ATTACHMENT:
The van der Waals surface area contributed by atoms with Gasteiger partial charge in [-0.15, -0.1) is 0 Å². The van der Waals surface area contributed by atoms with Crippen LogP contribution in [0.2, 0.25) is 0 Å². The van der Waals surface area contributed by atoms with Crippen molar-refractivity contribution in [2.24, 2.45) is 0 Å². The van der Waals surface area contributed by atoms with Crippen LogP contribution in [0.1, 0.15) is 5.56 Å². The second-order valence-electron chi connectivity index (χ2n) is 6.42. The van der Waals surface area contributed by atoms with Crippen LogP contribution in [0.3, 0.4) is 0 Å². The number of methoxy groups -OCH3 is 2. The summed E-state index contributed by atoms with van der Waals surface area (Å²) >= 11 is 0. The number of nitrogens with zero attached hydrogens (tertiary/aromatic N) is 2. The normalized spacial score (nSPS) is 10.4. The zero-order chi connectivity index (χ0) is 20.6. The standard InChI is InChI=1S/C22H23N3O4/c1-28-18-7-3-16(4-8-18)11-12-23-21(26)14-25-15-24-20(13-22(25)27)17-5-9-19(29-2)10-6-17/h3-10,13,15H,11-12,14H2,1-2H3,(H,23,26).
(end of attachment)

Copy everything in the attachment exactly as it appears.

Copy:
The van der Waals surface area contributed by atoms with Gasteiger partial charge in [-0.15, -0.1) is 0 Å². The van der Waals surface area contributed by atoms with Crippen LogP contribution in [0.2, 0.25) is 0 Å². The van der Waals surface area contributed by atoms with Crippen molar-refractivity contribution in [2.24, 2.45) is 0 Å². The van der Waals surface area contributed by atoms with Crippen LogP contribution in [0.1, 0.15) is 5.56 Å². The second-order valence-electron chi connectivity index (χ2n) is 6.42. The van der Waals surface area contributed by atoms with Crippen LogP contribution in [0.3, 0.4) is 0 Å². The number of methoxy groups -OCH3 is 2. The summed E-state index contributed by atoms with van der Waals surface area (Å²) >= 11 is 0. The number of nitrogens with zero attached hydrogens (tertiary/aromatic N) is 2. The normalized spacial score (nSPS) is 10.4. The zero-order chi connectivity index (χ0) is 20.6. The standard InChI is InChI=1S/C22H23N3O4/c1-28-18-7-3-16(4-8-18)11-12-23-21(26)14-25-15-24-20(13-22(25)27)17-5-9-19(29-2)10-6-17/h3-10,13,15H,11-12,14H2,1-2H3,(H,23,26).